By K R Claviger
One of the stranger aspects of the U.S. v. Raniere Et Al case is the fact that most, if not all, of the numerous defense attorneys are being paid out of the same pot of money (At last count, more than two dozen attorneys had already rolled up some billable hours on this case).
Although details have been hard to pin down, it has been widely speculated that just prior to being indicted, Clare Bronfman set up a $10 million trust fund to pay for her legal expenses – and those of her current co-defendants: i.e., Keith Raniere, Nancy Salzman, Lauren Salzman, Allison Mack, and Kathy Russell.
Based on the numerous motions that have already been filed by the defense attorneys in the case – and the multiple meetings that Raniere is having with his defense attorneys every week – it’s quite possible that over half of the legal trust fund has already been used up.
And there’s no sign that the current gaggle of defense attorneys is slowing down in terms of running up their billable hours. Just next week there are two more in-court meetings on the case – and those usually draw just about every member of the defense team plus a slew of their junior associates and paralegals who are just there to take notes and pad their own billable hours.
And don’t forget that there will undoubtedly be even more defense attorneys involved in this case if/when additional defendants are named in a superseding indictment. And assuming, of course, that the legal trust fund has been structured in such a way so as to accommodate more defendants, they’ll be hitting up that same tit as the original defendants.
So, with it appearing less and less likely that the trial is going to take place next March as scheduled – and with the defense attorneys getting more and more creative in terms of their Hail Mary motions – the question becomes “What happens if the legal trust fund runs out of money?”
Well, the answer is – as is so often the case in legal matters – it depends on several factors.
To begin with, the general rule is that a defense attorney in a criminal matter has to have the presiding judge’s permission to withdraw. In situations where one attorney is simply being replaced by another one – or there are multiple attorneys on the defense team and just one of them is withdrawing – getting that permission is no big deal.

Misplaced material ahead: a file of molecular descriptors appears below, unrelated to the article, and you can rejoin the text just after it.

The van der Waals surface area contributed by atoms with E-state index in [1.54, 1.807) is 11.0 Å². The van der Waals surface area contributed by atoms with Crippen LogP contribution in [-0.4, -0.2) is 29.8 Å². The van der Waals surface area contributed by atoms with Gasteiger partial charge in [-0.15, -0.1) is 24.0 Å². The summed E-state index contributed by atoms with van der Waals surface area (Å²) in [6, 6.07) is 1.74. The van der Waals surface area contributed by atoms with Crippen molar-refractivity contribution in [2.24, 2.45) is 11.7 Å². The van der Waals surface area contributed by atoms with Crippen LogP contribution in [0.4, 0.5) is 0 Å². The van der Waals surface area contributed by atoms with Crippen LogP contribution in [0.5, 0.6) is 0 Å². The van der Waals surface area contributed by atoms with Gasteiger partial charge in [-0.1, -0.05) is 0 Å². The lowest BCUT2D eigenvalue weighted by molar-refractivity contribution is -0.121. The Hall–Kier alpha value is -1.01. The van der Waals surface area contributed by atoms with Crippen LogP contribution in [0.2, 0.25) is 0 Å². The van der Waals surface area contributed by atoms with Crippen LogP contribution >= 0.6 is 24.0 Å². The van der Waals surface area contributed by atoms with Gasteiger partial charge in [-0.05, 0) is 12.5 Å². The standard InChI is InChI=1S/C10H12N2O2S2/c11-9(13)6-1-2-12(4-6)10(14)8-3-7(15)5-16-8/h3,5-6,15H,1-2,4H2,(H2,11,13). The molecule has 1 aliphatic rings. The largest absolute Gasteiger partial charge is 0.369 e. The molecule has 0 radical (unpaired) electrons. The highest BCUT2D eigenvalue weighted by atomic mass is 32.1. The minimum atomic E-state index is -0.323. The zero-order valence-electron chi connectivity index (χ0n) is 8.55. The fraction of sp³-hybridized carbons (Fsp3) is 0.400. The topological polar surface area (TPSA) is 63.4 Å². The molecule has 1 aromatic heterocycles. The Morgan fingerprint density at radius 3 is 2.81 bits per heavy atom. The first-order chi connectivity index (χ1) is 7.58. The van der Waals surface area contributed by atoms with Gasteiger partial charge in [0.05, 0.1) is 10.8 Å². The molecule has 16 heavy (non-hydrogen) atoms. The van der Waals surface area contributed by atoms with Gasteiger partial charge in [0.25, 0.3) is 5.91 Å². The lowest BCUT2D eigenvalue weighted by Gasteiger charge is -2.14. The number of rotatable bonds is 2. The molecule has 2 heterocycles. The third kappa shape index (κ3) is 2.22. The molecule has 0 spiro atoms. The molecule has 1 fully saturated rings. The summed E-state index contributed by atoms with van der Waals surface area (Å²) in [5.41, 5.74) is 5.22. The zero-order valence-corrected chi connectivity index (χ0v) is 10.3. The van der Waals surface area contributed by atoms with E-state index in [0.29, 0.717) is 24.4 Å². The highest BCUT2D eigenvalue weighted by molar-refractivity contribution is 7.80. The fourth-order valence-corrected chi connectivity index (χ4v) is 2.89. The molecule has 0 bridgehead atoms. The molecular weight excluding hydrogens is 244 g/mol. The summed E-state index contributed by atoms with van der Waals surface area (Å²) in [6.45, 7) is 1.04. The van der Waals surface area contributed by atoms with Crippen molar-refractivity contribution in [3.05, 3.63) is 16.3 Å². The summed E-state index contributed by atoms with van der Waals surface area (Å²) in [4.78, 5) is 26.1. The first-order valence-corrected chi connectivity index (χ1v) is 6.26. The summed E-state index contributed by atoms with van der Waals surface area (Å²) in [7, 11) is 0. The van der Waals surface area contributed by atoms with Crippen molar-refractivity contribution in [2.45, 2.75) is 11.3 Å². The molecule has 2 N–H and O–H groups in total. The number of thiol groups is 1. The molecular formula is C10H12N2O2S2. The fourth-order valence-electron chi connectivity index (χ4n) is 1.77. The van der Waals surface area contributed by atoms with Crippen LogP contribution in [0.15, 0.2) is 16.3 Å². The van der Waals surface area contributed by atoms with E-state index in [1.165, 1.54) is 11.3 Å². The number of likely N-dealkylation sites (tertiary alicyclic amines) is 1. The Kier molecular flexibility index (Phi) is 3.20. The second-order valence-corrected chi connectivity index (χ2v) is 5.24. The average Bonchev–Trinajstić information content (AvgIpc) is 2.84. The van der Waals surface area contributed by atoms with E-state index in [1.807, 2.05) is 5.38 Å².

But that, of course, is not what we’re looking at in this case.
What if all the defense attorneys in this case simultaneously submit motions to withdraw because the legal trust fund is out of money? Will the judge simply let them ride off into the sunset, laughing their asses off at just how much they made on this case – and how fast they made $10 million disappear?
That’s where those “several factors” come into play.
If this kind of situation were to occur just before the trial was going to start, the judge will very likely require at least some of them to keep working on the case regardless of the fact that they’re no longer getting paid for their work (You can only imagine just how motivated they’ll be).
But if such motions to withdraw were to be filed well before the start of the trial, the judge very well might grant them. It’s entirely up to him.
So, then what?
The simple answer is that each defendant will be likely be assigned a public defender or a federal defender.
And to paraphrase Alanis Morissette, “Wouldn’t that be ironic?”
For those of you who think that Clarebear can just dump in another $10 million to keep the party going, that’s not going to happen. That’s because she was so anxious to protect what she has left from the more than half-a-billion dollars she inherited from dear old Dad, she basically made it impossible for any of her remaining money to be used for that purpose.
And what about sister Sara? Will she be willing to toss in some of her money to protect her sister and the rest of the defendants? Probably not – especially since doing so may very well lead to her getting her own seat at the defense table.
Maybe a GoFundMe fundraiser? I’m sure Ben Meyers and Steve Ose could take care of all the necessary work to set one up.
Or maybe just a bunch of public defenders doing the best they can to keep The Vanguard and his cohorts from going bye-bye…